Polcode at Boiling Frogs 2019: Highlights
Close your eyes. Try to imagine a huge hall filled with hundreds of IT professionals from different environments, “speaking” different programming languages, with different experience, where there are no flame wars which language is better, which IDE is “the one” you should use. There are just common goals: to exchange knowledge and experience, to develop skills independent from language, and to strive toward the highest possible quality of work. Such a place exists—it’s annual Boiling Frogs conference in Wrocław, Poland.
About the Conference
For the fourth year in a row, Wrocław Congress Center welcomed participants of the Boiling Frogs conference—meeting focused on the software craftsmanship idea. As organizers explain on their site, “We think that a programming language or framework is only a tool. You can use them in a great many ways: whether you’re coding in Java or, for example, PHP, there’s a universal scope of knowledge and skills that are always relevant, and they separate a good programmer from a decent one.”
And everyone’s invited: developers, DevOPSes, architects, and managers!
By the way…You know you’re on a really good conference when the first question in the FAQ on their site is: Are there REALLY no more tickets left? 🙂 Click To Tweet
At Polcode, we’ve been following the principles of software craftsmanship for years. We’ve been committed to an individual approach to developers since the very beginning of our software house. Having more than 100 developers on board, we know that everyone has different strong points—the ultimate goal is to discover and expand them. It starts during the recruitment process: we not only check a developer’s knowledge of a single tool but also focus on problem-solving abilities, soft skills, and communication.
After a candidate is hired, we do a list of their skills and plan what to expand. Every employee has an annual training budget not limited to any specific technical subject. In the end, we match the skills needed for every new project with strong skills of specific developers.
When Boiling Frogs Talk
The nine hours of this year’s conference were chock-full of very good presentations. Let’s briefly go over some of them.
The conference was opened by its co-founder, Tomasz Kaczmarzyk. In his keynote, he presented the current state of the IT industry as layers of lasagna (one of my favorite Italian dishes, btw). He showed that tools in use right now are becoming more and more abstracted, enforcing their own approach to coding.
On the one hand, it’s good because it accelerates project progress, making coding and solving problems faster, but on the other, it’s hard to see how those tools actually work. When everything is going well, it doesn’t really matter, but when we hit the wall with some problem that the authors of those tools didn’t anticipate, we’re in a trap.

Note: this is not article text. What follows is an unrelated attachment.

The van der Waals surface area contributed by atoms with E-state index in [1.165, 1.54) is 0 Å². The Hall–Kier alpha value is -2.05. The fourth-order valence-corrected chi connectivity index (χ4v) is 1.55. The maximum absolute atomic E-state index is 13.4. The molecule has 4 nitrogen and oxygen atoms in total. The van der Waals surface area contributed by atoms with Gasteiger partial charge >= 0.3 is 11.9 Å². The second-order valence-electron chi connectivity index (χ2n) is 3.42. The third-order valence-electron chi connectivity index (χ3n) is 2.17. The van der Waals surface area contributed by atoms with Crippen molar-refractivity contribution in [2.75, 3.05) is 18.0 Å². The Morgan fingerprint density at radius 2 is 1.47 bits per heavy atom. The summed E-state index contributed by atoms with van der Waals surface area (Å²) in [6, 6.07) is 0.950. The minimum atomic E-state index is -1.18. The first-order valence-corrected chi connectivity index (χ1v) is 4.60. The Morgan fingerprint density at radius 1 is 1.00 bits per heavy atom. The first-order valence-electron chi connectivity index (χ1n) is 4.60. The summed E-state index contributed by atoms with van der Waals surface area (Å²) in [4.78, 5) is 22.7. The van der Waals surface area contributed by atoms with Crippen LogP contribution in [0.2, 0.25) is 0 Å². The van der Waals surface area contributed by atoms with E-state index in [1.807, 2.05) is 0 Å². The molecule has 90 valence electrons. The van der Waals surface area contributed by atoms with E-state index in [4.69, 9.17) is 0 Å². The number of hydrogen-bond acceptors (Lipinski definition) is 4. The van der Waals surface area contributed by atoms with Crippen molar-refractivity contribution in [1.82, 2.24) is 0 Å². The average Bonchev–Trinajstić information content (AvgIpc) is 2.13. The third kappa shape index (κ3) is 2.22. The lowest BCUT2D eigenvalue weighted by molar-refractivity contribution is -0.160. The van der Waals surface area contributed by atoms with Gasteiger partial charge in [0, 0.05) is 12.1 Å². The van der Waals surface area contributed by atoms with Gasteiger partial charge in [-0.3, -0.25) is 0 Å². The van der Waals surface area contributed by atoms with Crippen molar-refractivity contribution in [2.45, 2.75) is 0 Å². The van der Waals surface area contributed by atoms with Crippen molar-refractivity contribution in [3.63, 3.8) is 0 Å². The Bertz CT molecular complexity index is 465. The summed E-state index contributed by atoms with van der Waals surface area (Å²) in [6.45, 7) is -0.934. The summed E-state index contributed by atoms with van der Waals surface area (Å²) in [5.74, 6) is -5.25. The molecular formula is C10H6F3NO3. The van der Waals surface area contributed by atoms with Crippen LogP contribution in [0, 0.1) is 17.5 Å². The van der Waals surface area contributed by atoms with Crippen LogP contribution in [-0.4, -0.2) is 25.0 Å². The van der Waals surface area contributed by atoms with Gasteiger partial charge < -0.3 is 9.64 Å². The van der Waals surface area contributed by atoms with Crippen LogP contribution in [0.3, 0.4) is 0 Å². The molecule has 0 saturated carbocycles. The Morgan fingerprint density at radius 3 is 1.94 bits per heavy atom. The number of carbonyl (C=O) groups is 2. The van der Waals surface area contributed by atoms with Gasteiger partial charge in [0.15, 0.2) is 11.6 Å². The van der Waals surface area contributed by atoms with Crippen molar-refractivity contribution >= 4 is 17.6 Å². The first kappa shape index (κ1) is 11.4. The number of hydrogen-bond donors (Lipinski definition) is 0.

Only after learning how the gears of the machine work and why they’re there can you use the tool’s full potential.
How Does Architect Know?
In his 40-minute talk, Łukasz Szydło took us into the mind of a software architect. He showed what drives architectural decisions, what should a good architect take into consideration. All of us know the “it depends” mantra that some people answer when asked on the reasoning behind architecture. It was good to finally hear what it really depends on 🙂
Here’s a rundown of the basic factors that determine architectural decisions:
- the production phase
- business factors (goal/vision, problems, client requirements)
- project factors (price/budget, materials, know-how)
- quality factors (security, reliability, extendability, scalability)
Motivate Your Team
Anita Przybył, in a definitely too short 15-minute talk, showed us the difference between extrinsic and intrinsic motivation. We’ve learned what drives motivation and what are strong and weak sides of each driver. The talk also easily proved that this conference isn’t reserved for strictly technical talk only. Software craftsmanship is foremost about a holistic approach to honing programming skills and developing better software—team motivation is a huge chunk of that process.
7 Deadlier Sins of Craftsmanship
Tomek Dubikowski took us on an 8-bit-based adventure through 7 Deadlier (Stranger Things pun!) Sins of Craftsmanship. He showed how the well-known Christian teachings could be applied to the software development world. This crazy mix (filled with pop culture references) resulted in a very well-suited “don’t do” list for every developer to remember.
Boiling Frogs Approaches Software Development Holistically
I can’t stress this enough: If you’re interested in increasing the quality of your work, developing soft skills, and of course, most importantly, if you feel you’re one of today’s “craftsmen”—the Boiling Frogs conference is for you. Hope to see you all again next year.